Vertical magnetic motor runs on 0.0094 volts!

Last update:  5/21/2015                Return to the motor selection page

If you haven't seen the video of the motor running etc you ought to view it now so you will have an idea what this article is about.

Youtube link showing motor running etc

Vertical pulse motor Background:

While there are lots of videos on youtube showing levitated magnetic pulse motors, most builders concentrate on motors that run on a fairly high voltage of 1.5 volts or more. I find it more interesting to go in the other direction to see how low a voltage I can get a motor to run. This article will present the details so you can also build a really low voltage motor.

While investigating what might be done to lower the drive voltage I realized that I would have to do away with the transistor drive that my horizontal motor uses since a transistor base really takes ~0.7 volts to turn fully on. At first I was hoping the motor would run below 0.1 volt.The simplest switching device to use is a magnetically operated reed switch since the motor uses magnets as the drive mechanism anyway.

The next item to consider is that the motor would have very little output torque when running on extremely low voltages. Most magnetic pulse motors have the magnetic poles close to the center of rotation (the axle shaft) and really don't have a lot of inertia at low rpm. Yet they will rotate a long time when turned off after reaching their top speed due to the low frictional losses. In fact I can spin the armature of my horizontal motor with my fingers and it will continue to rotate a little over 3 minutes with no power applied and the coil moved away from the rotor. This is due to the low friction of the armature levitation supporting system. But when trying to run at low voltage the low RPMs can't generate a strong enough triggering pulse for the drive circuitry to function.

I theorized that by using a larger diameter armature the assembly would be able to store more kinetic energy which would allow the motor to run very slowly on the reduced drive power. At the same time a larger diameter would allow the reed switch to have more separation between each of the magnetic poles so it could switch off between each pole after it passed by the switch. The reed switch on my final version of the motor is closed ~43% of the time as each pole magnet passes by it.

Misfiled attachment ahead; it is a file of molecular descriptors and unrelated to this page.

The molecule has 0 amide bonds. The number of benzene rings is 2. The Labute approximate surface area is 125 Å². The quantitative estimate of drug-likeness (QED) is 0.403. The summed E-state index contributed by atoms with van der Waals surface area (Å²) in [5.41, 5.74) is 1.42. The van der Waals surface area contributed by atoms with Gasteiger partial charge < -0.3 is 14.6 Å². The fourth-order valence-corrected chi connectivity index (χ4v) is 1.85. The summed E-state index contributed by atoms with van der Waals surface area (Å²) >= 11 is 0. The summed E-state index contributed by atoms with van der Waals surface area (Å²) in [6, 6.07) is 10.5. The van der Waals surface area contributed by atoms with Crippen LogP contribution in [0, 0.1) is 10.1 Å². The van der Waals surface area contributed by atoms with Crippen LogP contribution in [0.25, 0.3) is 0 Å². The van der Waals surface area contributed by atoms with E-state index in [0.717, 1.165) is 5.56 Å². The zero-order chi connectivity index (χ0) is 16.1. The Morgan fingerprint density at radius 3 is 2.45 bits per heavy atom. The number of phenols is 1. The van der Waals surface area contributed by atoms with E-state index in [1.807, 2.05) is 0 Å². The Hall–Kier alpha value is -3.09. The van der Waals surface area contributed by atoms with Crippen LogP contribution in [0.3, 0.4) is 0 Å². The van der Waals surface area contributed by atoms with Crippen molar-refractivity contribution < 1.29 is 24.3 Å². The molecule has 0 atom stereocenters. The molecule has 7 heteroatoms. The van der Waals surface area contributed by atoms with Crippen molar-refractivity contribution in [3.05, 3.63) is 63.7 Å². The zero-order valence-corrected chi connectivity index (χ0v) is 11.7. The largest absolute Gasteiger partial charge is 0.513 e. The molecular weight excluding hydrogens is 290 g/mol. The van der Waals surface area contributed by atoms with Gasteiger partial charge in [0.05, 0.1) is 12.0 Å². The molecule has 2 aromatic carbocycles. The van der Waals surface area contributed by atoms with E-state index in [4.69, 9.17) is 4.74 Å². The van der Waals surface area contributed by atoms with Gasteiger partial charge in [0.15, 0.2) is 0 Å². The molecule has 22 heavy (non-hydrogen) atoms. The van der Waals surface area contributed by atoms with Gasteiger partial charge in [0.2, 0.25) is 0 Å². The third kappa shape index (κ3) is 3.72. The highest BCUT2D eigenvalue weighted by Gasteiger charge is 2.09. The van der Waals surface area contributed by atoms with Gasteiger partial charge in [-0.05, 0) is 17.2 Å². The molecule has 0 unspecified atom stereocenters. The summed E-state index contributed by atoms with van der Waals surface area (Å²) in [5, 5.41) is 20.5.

Choice of suspension:

Considering that I would be using a large diameter armature to hold the pole magnets, I decided that a vertical magnetic suspension would be more suitable for this motor than a horizontal setup. And since I had already built a horizontal levitated motor it would be something different to work with.  I also wouldn't have to worry about using extremely strong magnets as the vertical suspension magnets since the armature would be hanging from the suspension magnet. In fact if the armature weighed enough so it was just hanging on to the suspension magnet, the mechanical friction of the motor would at be a minimum. My final setup is such that a light finger tap on the top magnet will cause the armature to disconnect from the suspension system and fall to the bottom of the case.

At first the armature used was a peanut jar lid with 4 magnetic poles and an axle from a DVD or CD-ROM player. The actual magnetic suspension and pole magnets utilize Neodymium N42, 1/2" x 1/4" - 1/8" thick ring or disk magnets. I quickly found that when spinning, the armature axle would walk off to one side of a flat surface of the suspension if that surface was not absolutely level.